• The Trial

  • By: Franz Kafka
  • Narrated by: George Guidall
  • Length: 8 hrs and 58 mins
  • Unabridged Audiobook
  • Release date: 07-01-05
  • Language: English
  • Publisher: Recorded Books
  • 4 out of 5 stars 4.0 (373 ratings)

Regular price: $23.95

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Publisher's Summary

If Max Brod had obeyed Franz Kafka's dying request, Kafka's unpublished manuscripts would have been burned, unread. Fortunately, Brod ignored his friend's wishes and published The Trial, which became the author's most famous work. Now Kafka's enigmatic novel regains its humor and stylistic elegance in a new translation based on the restored original manuscript. Thirty-year-old Josef K., a financial officer in a European city bank, is suddenly arrested. He is subjected to hearings, questioning, and visits from officials. Defending his innocence against charges that are never explained to him, he watches his life dissolve into absurdity. Whether read as an existential tale or a parable, this haunting story stands out as one of the great novels of our time.
Breon Mitchell, a professor of Germanic Studies and Comparative Literature at Indiana University, has received national awards for his literary translations. The renewed energy and power of this classic work are complemented by veteran narrator George Guidall's superb performance.
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Customer Reviews

Most Helpful
5 out of 5 stars
By Snorre on 11-23-08

Brilliant

An absolute classic brilliantly narrated by
George Guidall, who is arguably Audible's best narrator.

This recording really brings to life the nightmarish existence that Josef K. suddenly is faced with.

The story itself has elements of paranoia and delusion. Josef K. is lured to play by invisible rules that seems to be almost logical. However, the overall setting is absurd.

The Trial is a masterpiece that, even though it is set in a Fritz Lang-like pre-war setting, has much to offer modern day readers.

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13 of 14 people found this review helpful

5 out of 5 stars
By Michael on 08-12-12

Excellent New Translation of a Classic Novel

What made the experience of listening to The Trial the most enjoyable?

One of the most enjoyable aspects of the novel is the humor that Kafka injected into the story. As an example, the protagonist, Joseph K. is advised to meet with the court painter, of all people, in order to get a detailed explanation of the secret workings of the lower court hearing his case. After the painter provides Joseph K. with a long, absurd and incomprehensible explanation of the court proceedings, he manages to browbeat K. into buying three of his paintings which are exactly the same. This is very funny section of the novel.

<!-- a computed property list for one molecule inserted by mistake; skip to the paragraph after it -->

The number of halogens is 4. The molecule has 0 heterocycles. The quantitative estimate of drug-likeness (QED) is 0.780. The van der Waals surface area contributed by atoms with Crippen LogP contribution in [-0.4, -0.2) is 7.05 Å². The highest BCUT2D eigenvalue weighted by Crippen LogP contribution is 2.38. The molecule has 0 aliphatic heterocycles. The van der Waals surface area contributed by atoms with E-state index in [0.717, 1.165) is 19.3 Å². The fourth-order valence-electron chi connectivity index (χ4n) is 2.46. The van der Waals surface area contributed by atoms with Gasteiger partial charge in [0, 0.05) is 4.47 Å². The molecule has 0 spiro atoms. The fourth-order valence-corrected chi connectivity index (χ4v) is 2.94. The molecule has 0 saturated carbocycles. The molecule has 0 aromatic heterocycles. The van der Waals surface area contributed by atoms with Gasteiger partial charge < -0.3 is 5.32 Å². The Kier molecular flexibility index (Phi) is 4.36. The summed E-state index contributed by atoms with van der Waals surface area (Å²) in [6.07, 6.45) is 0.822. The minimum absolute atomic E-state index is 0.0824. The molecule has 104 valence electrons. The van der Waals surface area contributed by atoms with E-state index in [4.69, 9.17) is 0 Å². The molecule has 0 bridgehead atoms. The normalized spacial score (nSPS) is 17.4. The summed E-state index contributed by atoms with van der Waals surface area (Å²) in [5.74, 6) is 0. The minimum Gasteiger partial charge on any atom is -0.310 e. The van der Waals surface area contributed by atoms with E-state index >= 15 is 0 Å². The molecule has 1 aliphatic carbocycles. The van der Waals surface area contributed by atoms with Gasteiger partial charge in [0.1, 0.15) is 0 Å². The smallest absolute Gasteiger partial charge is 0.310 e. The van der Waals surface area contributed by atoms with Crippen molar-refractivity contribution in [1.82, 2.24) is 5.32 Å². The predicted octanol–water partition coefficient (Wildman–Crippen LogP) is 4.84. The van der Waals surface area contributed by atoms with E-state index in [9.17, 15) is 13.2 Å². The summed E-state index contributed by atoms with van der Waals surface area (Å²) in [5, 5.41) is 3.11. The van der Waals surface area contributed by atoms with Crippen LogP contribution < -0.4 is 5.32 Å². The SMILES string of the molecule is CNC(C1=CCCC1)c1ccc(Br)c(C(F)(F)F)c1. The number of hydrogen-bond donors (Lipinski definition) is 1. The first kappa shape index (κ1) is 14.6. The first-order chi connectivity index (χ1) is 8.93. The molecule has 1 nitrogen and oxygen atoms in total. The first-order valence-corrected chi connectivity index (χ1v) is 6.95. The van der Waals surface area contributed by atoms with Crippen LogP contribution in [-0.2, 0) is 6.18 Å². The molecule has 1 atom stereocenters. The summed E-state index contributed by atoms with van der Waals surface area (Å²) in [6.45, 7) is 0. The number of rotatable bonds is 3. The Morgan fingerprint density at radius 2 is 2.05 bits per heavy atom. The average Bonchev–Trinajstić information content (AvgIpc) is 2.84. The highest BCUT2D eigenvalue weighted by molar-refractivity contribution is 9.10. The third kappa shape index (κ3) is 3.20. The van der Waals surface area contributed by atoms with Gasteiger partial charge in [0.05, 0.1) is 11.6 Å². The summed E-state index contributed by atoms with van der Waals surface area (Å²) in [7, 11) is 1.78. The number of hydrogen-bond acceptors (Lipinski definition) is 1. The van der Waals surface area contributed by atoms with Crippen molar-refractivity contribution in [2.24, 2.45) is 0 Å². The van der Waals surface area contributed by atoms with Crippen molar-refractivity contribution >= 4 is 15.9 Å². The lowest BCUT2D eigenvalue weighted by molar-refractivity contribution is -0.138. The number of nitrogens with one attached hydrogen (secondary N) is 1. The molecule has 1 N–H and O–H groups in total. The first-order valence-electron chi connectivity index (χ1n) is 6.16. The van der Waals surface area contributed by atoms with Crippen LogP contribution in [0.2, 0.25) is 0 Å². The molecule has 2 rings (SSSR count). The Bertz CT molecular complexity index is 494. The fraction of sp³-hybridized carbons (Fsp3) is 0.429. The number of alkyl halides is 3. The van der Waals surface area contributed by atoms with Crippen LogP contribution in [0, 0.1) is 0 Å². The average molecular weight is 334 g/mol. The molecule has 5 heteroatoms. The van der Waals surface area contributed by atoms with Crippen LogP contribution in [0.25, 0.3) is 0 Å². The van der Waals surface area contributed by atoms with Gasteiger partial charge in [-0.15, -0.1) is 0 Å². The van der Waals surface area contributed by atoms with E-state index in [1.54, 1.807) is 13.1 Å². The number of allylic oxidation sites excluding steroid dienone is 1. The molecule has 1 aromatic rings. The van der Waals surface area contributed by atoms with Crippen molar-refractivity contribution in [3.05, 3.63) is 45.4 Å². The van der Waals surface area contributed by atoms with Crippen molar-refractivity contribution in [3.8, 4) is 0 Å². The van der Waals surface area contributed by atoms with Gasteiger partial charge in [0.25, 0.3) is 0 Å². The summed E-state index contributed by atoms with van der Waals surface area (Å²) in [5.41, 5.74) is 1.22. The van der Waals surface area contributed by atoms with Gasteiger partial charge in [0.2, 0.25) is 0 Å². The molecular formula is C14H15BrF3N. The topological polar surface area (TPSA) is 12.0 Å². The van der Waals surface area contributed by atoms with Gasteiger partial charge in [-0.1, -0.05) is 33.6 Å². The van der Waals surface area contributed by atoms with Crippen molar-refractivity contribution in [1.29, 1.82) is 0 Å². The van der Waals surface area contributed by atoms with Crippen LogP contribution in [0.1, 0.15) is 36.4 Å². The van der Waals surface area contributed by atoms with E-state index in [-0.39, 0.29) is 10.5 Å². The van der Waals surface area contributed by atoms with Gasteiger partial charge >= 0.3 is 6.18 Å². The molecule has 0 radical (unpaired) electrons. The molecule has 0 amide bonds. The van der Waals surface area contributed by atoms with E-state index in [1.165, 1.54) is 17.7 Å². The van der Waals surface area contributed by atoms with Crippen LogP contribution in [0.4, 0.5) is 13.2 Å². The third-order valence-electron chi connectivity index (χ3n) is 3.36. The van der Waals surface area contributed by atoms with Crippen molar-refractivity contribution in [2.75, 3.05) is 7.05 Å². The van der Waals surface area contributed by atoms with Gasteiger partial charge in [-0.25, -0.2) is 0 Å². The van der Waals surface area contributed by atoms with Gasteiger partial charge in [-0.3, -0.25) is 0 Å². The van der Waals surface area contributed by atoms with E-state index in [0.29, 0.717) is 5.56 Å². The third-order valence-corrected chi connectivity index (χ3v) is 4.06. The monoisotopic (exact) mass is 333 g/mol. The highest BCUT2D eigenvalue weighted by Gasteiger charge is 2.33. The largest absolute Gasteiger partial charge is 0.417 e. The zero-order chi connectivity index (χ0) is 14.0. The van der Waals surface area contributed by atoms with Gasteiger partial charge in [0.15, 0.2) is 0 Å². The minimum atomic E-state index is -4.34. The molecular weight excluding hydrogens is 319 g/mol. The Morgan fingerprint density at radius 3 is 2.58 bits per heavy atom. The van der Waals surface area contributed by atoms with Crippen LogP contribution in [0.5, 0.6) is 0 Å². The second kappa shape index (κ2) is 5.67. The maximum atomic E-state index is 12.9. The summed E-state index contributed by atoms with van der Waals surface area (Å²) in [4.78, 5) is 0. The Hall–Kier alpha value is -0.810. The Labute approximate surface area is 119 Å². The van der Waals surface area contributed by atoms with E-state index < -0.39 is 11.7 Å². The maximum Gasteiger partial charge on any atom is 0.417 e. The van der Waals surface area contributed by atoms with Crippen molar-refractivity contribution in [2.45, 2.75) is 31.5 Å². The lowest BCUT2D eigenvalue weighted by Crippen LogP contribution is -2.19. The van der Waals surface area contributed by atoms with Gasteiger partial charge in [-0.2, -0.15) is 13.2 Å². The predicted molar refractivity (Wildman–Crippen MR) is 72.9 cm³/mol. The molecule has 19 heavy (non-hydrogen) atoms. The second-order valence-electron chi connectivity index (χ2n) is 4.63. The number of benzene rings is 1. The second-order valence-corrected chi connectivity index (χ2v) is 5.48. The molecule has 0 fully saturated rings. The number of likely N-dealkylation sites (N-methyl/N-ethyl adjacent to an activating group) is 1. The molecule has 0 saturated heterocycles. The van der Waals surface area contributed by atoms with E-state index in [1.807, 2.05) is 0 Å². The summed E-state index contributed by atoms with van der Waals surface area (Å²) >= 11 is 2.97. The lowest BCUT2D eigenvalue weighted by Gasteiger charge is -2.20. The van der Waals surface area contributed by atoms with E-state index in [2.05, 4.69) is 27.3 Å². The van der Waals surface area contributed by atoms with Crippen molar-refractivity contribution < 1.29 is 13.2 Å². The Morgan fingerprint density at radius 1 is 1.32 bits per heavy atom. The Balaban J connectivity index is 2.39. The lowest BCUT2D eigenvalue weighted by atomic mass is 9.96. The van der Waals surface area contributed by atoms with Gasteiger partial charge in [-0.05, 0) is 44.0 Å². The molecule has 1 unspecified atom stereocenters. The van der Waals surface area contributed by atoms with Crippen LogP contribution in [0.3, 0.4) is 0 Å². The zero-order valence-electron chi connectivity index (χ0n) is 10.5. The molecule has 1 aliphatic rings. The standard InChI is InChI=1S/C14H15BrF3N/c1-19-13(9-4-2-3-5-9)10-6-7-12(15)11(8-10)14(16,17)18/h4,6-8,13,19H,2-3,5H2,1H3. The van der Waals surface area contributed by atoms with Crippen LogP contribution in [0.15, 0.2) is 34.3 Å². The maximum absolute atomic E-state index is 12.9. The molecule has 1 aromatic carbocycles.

What did you like best about this story?

There is one absurd scene after another in this novel. They are often simultaneously hilarious and frightening. Not many writers can achieve that effect,

What about George Guidall’s performance did you like?

George Guidall manages to capture Joseph K's growing despair and resignation through his voice inflections.

Was there a moment in the book that particularly moved you?

After spending months fighting against unspecified charges, convinced that he has done nothing wrong, an exhausted Joseph K. accepts his fate.

Any additional comments?

I like this relatively new (1998) translation by Breon Mitchell. I checked it againt the restored German text and it seems to be much more accurate than the earlier translation by Willa and Edwin Muir.

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4 of 4 people found this review helpful

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Customer Reviews

Most Helpful
3 out of 5 stars
By Karen on 03-25-08

A bit hard to follow

This is one book that may be better to read in print, I found it a bit hard to follow in audio format. For anyone not familiar with the story however, it is a very intersting take on living in a world full of rules, rules that only become apparent when someone else decides you have broken them. An excellent metaphor for much of modern life.

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Customer Reviews

Most Helpful
5 out of 5 stars
By James Green on 03-20-16

Recommended

A good performance in narration, completely captured the absurd oppression of Kafka's existential puzzle. Recommended

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